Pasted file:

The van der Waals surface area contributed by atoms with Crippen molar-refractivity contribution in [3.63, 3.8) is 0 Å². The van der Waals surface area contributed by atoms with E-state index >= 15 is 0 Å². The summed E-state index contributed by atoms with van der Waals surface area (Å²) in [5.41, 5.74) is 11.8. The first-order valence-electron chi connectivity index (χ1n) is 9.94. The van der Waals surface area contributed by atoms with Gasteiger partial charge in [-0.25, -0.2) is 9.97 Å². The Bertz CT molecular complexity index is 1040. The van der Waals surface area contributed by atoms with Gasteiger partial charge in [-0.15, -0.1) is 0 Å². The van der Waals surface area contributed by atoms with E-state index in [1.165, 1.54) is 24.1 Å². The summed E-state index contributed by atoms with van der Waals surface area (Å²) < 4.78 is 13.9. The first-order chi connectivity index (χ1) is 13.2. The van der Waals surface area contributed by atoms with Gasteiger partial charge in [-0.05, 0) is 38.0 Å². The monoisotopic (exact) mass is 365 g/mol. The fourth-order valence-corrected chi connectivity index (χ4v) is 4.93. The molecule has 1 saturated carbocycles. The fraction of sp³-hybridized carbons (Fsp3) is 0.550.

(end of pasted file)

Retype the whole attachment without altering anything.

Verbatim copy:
The van der Waals surface area contributed by atoms with Crippen molar-refractivity contribution in [3.63, 3.8) is 0 Å². The van der Waals surface area contributed by atoms with E-state index >= 15 is 0 Å². The summed E-state index contributed by atoms with van der Waals surface area (Å²) in [5.41, 5.74) is 11.8. The first-order valence-electron chi connectivity index (χ1n) is 9.94. The van der Waals surface area contributed by atoms with Gasteiger partial charge in [-0.25, -0.2) is 9.97 Å². The Bertz CT molecular complexity index is 1040. The van der Waals surface area contributed by atoms with Gasteiger partial charge in [-0.15, -0.1) is 0 Å². The van der Waals surface area contributed by atoms with E-state index in [1.165, 1.54) is 24.1 Å². The summed E-state index contributed by atoms with van der Waals surface area (Å²) < 4.78 is 13.9. The first-order chi connectivity index (χ1) is 13.2. The van der Waals surface area contributed by atoms with Gasteiger partial charge in [-0.05, 0) is 38.0 Å². The monoisotopic (exact) mass is 365 g/mol. The fourth-order valence-corrected chi connectivity index (χ4v) is 4.93. The molecule has 1 saturated carbocycles. The fraction of sp³-hybridized carbons (Fsp3) is 0.550.